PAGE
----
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Differences in pathogenicity and virulence of Trypanosoma brucei gambiense field isolates in experimentally infected Balb/C mice

Kaboré J., Camara O., Koffi M., Sanou D., Ilboudou H., Sakande H., Camara M., De Meeus T., Ravel S., Belem A.M.G., MacLeod A., Bucheton B., Jamonneau V., Thevenon S.. 2018. Infection, Genetics and Evolution, 63 : p. 269-276.

DOI: 10.1016/j.meegid.2018.05.018

Trypanosoma brucei gambiense (T. b. gambiense) is the major causative agent of human African trypanosomiasis (HAT). A great variety of clinical outcomes have been observed in West African foci, probably due to complex host-parasite interactions. In order to separate the roles of parasite genetic diversity and host variability, we have chosen to precisely characterize the pathogenicity and virulence of T. b. gambiense field isolates in a mouse model. Thirteen T. b. gambiense strains were studied in experimental infections, with 20 Balb/C infected mice per isolate. Mice were monitored for 30¿days, in which mortality, parasitemia, anemia, and weight were recorded. Mortality rate, prepatent period, and maximum parasitemia were estimated, and a survival analysis was performed to compare strain pathogenicity. Mixed models were used to assess parasitemia dynamics, weight, and changes in Packed Cell Volume (PCV). Finally, a multivariate analysis was performed to infer relationships between all variables. A large phenotypic diversity was observed. Pathogenicity was highly variable, ranging from strains that kill their host within 9¿days to a non-pathogenic strain (no deaths during the experiment). Virulence was also variable, with maximum parasitemia values ranging from 42 million to 1 billion trypanosomes/ml. Reduced PCV and weight occurred in the first two weeks of the infection, with the exception of two strains. Finally, the global analysis highlighted three groups of strains: a first group with highly pathogenic strains showing an early mortality associated with a short prepatent period; a second group of highly virulent strains with intermediate pathogenicity; and a third group of isolates characterized by low pathogenicity and virulence patterns. Such biological differences could be related to the observed clinical diversity in HAT. A better understanding of the biological pathways underlying the observed phenotypic diversity could thus help to clarify the complex nature of the host-parasite interactions that determine the resistance/susceptibility status to T. brucei gambiense.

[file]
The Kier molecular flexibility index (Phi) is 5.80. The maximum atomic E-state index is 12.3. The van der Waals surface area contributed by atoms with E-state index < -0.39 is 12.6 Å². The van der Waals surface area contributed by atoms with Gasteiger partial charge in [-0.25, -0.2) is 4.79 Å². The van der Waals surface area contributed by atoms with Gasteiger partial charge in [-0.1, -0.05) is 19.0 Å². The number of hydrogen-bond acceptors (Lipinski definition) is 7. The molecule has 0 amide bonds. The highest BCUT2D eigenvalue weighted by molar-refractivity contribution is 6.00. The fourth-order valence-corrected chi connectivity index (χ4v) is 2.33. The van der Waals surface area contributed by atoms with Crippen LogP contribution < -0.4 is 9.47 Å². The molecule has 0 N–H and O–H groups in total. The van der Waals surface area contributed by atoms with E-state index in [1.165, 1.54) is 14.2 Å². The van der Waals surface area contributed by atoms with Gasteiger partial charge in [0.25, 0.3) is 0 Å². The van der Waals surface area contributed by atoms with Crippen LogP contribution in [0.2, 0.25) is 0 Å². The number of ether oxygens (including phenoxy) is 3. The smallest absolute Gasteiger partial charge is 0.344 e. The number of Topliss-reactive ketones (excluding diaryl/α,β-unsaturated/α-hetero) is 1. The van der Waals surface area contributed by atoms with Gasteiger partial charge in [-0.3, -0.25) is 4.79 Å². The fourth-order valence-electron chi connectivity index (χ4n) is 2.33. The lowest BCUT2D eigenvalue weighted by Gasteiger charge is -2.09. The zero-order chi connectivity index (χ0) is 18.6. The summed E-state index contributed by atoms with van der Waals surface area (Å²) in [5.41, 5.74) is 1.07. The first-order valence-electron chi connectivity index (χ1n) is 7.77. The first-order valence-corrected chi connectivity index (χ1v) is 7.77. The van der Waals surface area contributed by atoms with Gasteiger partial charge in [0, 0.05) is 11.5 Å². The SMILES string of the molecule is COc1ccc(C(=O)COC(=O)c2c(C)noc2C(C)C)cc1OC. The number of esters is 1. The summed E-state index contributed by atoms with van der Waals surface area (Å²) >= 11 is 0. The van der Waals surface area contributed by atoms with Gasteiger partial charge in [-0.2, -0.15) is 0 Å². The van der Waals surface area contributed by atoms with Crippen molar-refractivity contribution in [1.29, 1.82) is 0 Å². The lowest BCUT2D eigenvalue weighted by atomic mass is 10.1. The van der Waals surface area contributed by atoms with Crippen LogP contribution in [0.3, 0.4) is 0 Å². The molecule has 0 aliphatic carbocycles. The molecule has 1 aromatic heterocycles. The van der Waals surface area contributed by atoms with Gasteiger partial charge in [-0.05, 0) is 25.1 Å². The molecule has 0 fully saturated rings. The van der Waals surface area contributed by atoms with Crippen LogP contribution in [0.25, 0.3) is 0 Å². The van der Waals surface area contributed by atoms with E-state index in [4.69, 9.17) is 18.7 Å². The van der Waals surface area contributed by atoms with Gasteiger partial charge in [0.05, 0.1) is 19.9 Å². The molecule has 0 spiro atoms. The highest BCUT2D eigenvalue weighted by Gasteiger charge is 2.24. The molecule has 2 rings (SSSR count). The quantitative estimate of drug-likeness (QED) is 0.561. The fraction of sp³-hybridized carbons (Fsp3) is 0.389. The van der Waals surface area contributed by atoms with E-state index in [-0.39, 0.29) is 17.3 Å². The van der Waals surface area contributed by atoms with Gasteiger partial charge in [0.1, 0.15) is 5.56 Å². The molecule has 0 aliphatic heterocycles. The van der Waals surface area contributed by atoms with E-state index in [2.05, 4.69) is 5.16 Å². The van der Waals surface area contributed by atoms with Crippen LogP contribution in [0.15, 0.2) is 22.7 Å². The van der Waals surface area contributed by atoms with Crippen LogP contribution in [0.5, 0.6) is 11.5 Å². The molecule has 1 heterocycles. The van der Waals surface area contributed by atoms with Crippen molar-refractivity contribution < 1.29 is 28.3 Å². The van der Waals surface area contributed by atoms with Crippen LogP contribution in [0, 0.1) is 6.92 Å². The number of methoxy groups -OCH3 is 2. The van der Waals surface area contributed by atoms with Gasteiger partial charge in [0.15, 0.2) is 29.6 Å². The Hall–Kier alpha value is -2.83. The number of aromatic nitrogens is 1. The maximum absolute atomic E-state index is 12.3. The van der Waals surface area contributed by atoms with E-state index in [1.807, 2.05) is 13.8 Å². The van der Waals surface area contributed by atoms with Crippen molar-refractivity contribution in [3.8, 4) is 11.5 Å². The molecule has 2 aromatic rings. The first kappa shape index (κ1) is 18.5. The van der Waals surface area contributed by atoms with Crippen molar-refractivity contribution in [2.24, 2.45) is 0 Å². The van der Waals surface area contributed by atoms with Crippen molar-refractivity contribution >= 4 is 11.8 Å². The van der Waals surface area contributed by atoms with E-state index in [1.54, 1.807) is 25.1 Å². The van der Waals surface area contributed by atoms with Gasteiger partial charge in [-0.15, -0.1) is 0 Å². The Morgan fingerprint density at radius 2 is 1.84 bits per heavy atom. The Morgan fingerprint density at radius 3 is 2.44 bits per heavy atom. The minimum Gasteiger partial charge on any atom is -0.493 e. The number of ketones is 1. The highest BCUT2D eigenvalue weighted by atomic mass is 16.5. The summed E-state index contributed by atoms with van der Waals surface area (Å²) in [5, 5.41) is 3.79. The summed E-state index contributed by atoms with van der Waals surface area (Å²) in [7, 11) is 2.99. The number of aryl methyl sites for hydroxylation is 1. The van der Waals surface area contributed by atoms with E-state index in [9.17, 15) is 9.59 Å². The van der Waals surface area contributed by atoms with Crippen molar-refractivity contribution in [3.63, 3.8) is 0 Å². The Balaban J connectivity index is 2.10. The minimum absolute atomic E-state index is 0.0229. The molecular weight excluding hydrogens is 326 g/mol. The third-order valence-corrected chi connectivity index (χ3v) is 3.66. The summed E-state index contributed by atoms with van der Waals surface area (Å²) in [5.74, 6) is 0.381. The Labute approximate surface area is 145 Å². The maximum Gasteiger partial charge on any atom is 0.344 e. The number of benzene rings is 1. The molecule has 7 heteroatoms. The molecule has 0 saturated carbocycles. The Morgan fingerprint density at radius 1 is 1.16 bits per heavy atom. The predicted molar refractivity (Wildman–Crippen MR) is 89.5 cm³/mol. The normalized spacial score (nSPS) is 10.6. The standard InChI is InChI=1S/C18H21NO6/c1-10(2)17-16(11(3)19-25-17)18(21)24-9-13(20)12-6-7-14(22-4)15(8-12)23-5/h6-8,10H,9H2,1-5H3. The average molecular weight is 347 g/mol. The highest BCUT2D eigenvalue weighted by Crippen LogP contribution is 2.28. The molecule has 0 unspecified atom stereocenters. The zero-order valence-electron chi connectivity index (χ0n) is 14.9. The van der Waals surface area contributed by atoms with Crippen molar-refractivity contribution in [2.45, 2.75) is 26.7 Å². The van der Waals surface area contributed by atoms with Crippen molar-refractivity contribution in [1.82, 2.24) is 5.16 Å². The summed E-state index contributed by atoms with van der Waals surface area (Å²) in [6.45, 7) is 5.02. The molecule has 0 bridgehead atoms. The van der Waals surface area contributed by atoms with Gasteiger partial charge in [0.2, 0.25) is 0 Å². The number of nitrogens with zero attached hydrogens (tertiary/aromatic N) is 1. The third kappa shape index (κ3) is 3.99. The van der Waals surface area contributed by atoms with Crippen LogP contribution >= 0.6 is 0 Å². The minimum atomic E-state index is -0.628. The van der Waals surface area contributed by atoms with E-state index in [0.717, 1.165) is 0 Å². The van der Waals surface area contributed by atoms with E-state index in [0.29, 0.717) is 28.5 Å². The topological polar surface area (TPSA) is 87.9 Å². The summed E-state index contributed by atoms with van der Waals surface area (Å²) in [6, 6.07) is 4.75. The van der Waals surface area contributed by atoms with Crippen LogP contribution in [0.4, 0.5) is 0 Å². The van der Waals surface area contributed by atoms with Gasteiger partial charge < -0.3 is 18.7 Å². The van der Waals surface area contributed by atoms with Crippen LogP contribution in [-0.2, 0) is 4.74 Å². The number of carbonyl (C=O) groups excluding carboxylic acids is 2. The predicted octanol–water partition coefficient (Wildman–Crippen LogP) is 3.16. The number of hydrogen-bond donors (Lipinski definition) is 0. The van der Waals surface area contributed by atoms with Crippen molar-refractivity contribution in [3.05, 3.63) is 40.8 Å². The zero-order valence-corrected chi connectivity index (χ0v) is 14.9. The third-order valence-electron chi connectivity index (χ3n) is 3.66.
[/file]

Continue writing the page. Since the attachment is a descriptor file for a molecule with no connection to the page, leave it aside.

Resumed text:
Mots-clés : côte d'ivoire; guinée

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